I love reading. I am quite a lay reader – loving fanciful flights of clichéd ideas and pure pulp in the stories told. However the main point is I love to read anything and everything. I love interacting with people. However more often than not I am wary of coming off as too stupid or too boisterous making people dislike me. Disregard the above statements if it makes no sense. I just felt I had to give some caveats for the rest the post.
When the idea of a book club was floated I jumped onto the band wagon for the following reason
1. Always wanted to be in a ‘book club’
2. Trusted the people involved based on past interactions with them on twitter and offline
3. Wanted a support group to help me read and understand the more ‘literary’ and ‘serious’ books.
4. Have fun
Of course I have zero experience of a book club.at All I had were hazy assumptions based on mentions of book
clubs as it popped up in a novel, movie or a news item. So what did I expect when i joined a book club? Well, to be fair, my
innermost secret idea was the club would be a bit Dead Poet Societish . Essentially 10-12 people meet, have some coffee and discuss a book that they had read and have a good time understanding a book.
Well we had our book club launch this last week – and it was a success as launches go. It was a well spent afternoon and I for one was very happy to meet the author of one of my favourite books. You can find better posts on the launch by Shantanu [For the passionate book lovers], by Sankarshan [Post The Tossed Salad Book Club meeting] and by Poonam [Makings of a Book Club]. Poonam’s post in particular made me reflect on the launch event and try to map it against my earlier ideas/expectations for a book club.
I did not think the launch was how a typical session of the book club would/will run. We had picked a popular book, a popular author and a commercial locale – it was a given (imho) that the meeting would become a book reading/author interaction of sorts. If you read Shantanu’s review above you will notice that the event reads like any author-fan interaction. So to that extent I agree with Poonam. However I do not see it as a shortcoming on her part as a moderator or in us as a book club.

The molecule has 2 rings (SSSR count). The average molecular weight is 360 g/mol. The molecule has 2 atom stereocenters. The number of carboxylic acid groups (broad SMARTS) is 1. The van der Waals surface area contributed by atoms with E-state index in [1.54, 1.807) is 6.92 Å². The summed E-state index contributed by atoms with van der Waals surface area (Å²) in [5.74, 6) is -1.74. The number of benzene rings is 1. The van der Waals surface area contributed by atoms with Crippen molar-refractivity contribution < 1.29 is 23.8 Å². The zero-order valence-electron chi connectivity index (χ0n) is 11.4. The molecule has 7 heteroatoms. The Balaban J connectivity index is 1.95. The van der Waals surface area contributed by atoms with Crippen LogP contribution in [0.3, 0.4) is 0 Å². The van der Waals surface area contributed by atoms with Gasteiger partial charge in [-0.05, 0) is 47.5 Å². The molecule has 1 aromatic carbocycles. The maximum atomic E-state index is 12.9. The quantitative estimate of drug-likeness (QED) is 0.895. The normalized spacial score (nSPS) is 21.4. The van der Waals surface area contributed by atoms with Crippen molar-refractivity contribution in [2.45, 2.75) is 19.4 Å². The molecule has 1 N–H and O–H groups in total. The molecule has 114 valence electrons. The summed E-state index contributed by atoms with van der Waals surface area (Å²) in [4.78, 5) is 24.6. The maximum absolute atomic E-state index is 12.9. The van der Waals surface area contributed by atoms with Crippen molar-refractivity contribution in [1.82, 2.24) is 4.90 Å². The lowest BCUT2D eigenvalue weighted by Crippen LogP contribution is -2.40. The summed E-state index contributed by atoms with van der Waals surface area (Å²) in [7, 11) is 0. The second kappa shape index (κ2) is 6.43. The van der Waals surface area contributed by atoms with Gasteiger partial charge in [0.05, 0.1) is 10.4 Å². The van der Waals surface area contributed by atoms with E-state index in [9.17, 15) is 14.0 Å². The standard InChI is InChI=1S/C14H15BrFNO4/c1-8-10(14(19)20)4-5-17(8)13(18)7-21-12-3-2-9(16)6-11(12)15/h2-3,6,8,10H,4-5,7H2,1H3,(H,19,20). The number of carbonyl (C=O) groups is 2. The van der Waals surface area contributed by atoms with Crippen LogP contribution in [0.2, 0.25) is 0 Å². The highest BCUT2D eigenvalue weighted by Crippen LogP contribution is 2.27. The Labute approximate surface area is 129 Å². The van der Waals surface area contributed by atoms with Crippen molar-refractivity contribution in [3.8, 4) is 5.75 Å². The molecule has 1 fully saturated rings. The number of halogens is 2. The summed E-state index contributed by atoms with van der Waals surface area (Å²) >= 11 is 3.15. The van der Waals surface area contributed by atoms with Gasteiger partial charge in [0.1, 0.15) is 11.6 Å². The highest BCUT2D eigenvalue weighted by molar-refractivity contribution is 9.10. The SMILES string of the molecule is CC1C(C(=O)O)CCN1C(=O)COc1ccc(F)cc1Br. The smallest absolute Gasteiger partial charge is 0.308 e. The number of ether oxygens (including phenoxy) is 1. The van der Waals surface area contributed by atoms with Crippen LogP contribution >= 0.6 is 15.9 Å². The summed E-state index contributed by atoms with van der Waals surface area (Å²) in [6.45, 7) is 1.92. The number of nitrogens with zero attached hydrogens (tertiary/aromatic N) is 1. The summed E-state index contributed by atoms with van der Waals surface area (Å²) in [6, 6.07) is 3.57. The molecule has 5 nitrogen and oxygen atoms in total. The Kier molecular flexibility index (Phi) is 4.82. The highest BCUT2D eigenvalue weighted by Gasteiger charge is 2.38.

This is the way I see it, I would love for the book club to fit my romantic ideas above. I know that if I want to stay enthusiastic about this book club for long I do want to have discussions on the books themselves… and debates… and explorations… and serendipity… etc etc. *However* that’s not all we should have. That would be too narrow and self-serving a purpose. If we do last long we *need* to have occasional readings and interactions like we had in the launch. We *need* to spread the habit of reading if we can. And we should have fun.
Without the quieter, serious discussions a book club will end up being just another tweetup. However considering that most of the initial members of this specific club are quite active on the social interweb it is unavoidable that we will do flashy stuff from time to time. In fact that is the charm our group has.
So as far as the launch was concerned I believe that Poonam, Sahil and other volunteers did a fantastic job setting up and running the event. The activity of the launch day may not reflect a typical book club session but there will be days like this from time to time. We do need to meet before the next session and try to codify some of the discipline that we thought would have been obvious. Poonam has already enumerated some of them in her post . The next book club meeting will be the real test. The book is interesting but it will not be as easy to read as Meluha was. And the author is dead. So it cannot be a Q&A, people will have to do their homework and they will need to interact if they want to have some takeaway from this activity. [Watch out for my post after that session;)]
So here’s hoping for a long innings to this book club.